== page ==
Energy Transition

E.ON Invests Millions in Flying Wind Turbines

A model of a windborne energy system from Ampyx Power. Source: E.ON

Monster steel towers, turbines weighing tons, 90-meter rotor blades: Windmills have reached such gigantic proportions that they can only be assembled with special cranes. That sends the costs sky-high too: a single day’s construction site for a 200-meter mill, for example, costs up to €120,000, according to wind turbine builder Enercon and the price is even higher if the turbine is installed at sea.

Energy companies such as E.ON are looking for alternatives to conventional wind power plants that are easier and less expensive to build and maintain. Under Germany’s energy transition, the entire country should operate on 80 percent renewables by 2050.

E.ON’s best bet so far is what’s known as airborne wind energy systems. E.ON is investing €3 million to bolster what could be groundbreaking technology, Handelsblatt has learned from people familiar with the company.

Germany’s second largest utility is currently planning and building a demonstration site in Mayo County, Ireland for flying wind turbines. In cooperation with Ampyx Power, a Dutch manufacturer of airborne wind systems, E.ON plans to carry out initial tests this year.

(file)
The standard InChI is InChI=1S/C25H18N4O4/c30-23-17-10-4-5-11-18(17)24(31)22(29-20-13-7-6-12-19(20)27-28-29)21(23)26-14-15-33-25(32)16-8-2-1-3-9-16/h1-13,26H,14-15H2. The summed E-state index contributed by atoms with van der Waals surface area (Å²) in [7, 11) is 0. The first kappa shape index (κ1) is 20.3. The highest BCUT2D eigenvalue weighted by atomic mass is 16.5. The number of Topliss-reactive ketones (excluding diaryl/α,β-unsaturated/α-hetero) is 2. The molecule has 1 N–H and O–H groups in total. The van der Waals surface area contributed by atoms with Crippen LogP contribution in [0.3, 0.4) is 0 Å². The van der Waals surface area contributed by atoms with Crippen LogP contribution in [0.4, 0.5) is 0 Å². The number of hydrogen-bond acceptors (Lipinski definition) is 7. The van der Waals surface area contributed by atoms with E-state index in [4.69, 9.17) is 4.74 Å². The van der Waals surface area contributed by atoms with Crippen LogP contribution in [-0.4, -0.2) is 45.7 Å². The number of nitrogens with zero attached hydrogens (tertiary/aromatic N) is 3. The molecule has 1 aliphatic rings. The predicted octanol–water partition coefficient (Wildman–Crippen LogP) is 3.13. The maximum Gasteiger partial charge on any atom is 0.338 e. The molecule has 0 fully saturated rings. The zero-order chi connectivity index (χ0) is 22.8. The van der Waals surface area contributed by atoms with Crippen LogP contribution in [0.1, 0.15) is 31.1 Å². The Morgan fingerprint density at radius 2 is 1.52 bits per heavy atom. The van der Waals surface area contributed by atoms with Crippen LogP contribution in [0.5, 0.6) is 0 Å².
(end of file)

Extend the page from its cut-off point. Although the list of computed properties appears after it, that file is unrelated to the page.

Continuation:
Unlike conventional wind turbines, these are not mounted on a tower, but float in the air like kites, though far higher. The turbine is anchored to the ground with a generator and cable winch, which is attached to a drone or a fabric kite drawing circles in the form of figure eights at a height of up to 450 meters. The flying wind system tugs the rope continuously and through the force of traction, the generator on the ground, producing electricity.

The technology is easier logistically and yields more energy than classic wind turbines. At a height of 400 meters, the wind blows much more strongly and consistently than ground-based systems can access. If the wind speed doubles, that yield can increase eight-fold.

“Airborne energy supports one of our highest goals: reducing the cost of renewable energy,” Anja-Isabel Dotzenrath, head of E.ON’s climate and renewables division told Handelsblatt.

So far E.ON’s biggest competition in the space is Google’s famed corporate research lab, Google X, which purchased a wind turbine maker called Makani Power in 2013. The California-based company created an airborne device called an “energy kite” and researchers seek to develop it to generate mass amounts of electricity.


Franz Hubick is the editor of Handelsblatt’s energy and industry team. Handelsblatt Global editor Barbara Woolsey contributed to this article. To contact the author:

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